How Vitamin D Protects Against Cancer

  • 5 May 2010
  • Reading time 21 mins
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Find out the truth about vitamin D and how much you need, depending on where you live, to cut your cancer risk.

Halve your risk of colon cancer The vitamin D and cancer connection, first proposed by Dr Cedrick Garland in 1980, led to research that showed a strong association between risk of colon cancer and dietary intake of vitamin D and calcium. [2] An eight year study of 25,802 people from the state of Maryland in the USA found that those with blood levels of vitamin D equivalent to 10mcg (400iu) or more had half the risk of colon cancer compared to those with lower levels. [3] This is twice the US RDA of 5mcg (200iu).

In the UK, there is no recommended daily dietary intake for vitamin D if you are aged between four and 50 and live a ‘normal life-style’. However, ‘normal’ means spending time every day outdoors in the sunshine, which is not always possible given the UK weather and people’s lifestyles. For those confined indoors, experts recommend 10mcg per day. [4] Since 1980, many researchers have confirmed Dr Garland’s hypothesis. A scientific review undertaken by the National Cancer Institute in 2007 found that vitamin D was beneficial in preventing colorectal cancer. Although the study found no link between vitamin D status and overall cancer mortality, the study did show that blood levels of 80 nanomoles per litre (nmol/L) or higher were associated with a 72% reduction in colorectal cancer mortality. [5] As you’ll see later, to achieve blood levels of 80nmol/L, you need to have just over 25mcg (1,000iu) a day.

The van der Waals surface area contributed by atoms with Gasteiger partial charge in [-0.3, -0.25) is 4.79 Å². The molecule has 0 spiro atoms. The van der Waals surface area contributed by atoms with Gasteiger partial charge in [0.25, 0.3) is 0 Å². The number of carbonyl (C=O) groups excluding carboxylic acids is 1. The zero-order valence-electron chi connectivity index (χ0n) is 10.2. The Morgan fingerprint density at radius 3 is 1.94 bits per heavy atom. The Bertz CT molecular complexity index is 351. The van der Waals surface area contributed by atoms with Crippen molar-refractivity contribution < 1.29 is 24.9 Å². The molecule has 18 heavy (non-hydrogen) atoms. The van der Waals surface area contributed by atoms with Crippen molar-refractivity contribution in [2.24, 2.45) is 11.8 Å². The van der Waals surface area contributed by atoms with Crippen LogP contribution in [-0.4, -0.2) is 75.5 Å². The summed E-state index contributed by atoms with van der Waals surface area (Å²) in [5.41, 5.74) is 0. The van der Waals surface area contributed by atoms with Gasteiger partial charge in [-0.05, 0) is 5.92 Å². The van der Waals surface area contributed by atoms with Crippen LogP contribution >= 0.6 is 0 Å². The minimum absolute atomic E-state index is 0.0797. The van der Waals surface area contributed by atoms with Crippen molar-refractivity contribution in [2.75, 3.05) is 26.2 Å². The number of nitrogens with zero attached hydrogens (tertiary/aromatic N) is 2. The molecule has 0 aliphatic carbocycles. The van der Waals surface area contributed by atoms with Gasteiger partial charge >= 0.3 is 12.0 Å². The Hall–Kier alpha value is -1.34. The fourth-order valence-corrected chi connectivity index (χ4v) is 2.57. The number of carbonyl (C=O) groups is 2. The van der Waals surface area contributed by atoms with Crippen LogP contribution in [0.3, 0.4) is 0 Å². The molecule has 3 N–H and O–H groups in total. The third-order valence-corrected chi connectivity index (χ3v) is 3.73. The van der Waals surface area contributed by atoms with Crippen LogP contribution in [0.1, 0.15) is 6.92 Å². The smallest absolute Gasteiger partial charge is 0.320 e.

Similar blood levels and vitamin D intake were found to protect against colon cancer in a study that followed 1,500 people for 25 years. At 80nmol/L the rate was cut by 50%, whereas levels of over 100nmol/L reduced colon cancer incidence by 66%, according to research published in the American Journal of Preventative Medicine. When five studies were ‘pooled’ together, researchers found that a 50% lower risk of colorectal cancer was associated with a blood level of greater than, or equal to, 83nmol/L, compared to less than or equal to 30nmol/L. They concluded that 1,000-2,000iu per day of vitamin D could reduce the incidence of colorectal cancer with minimal risk. [6 The full content of this report is only viewable by 100% Health Club members.

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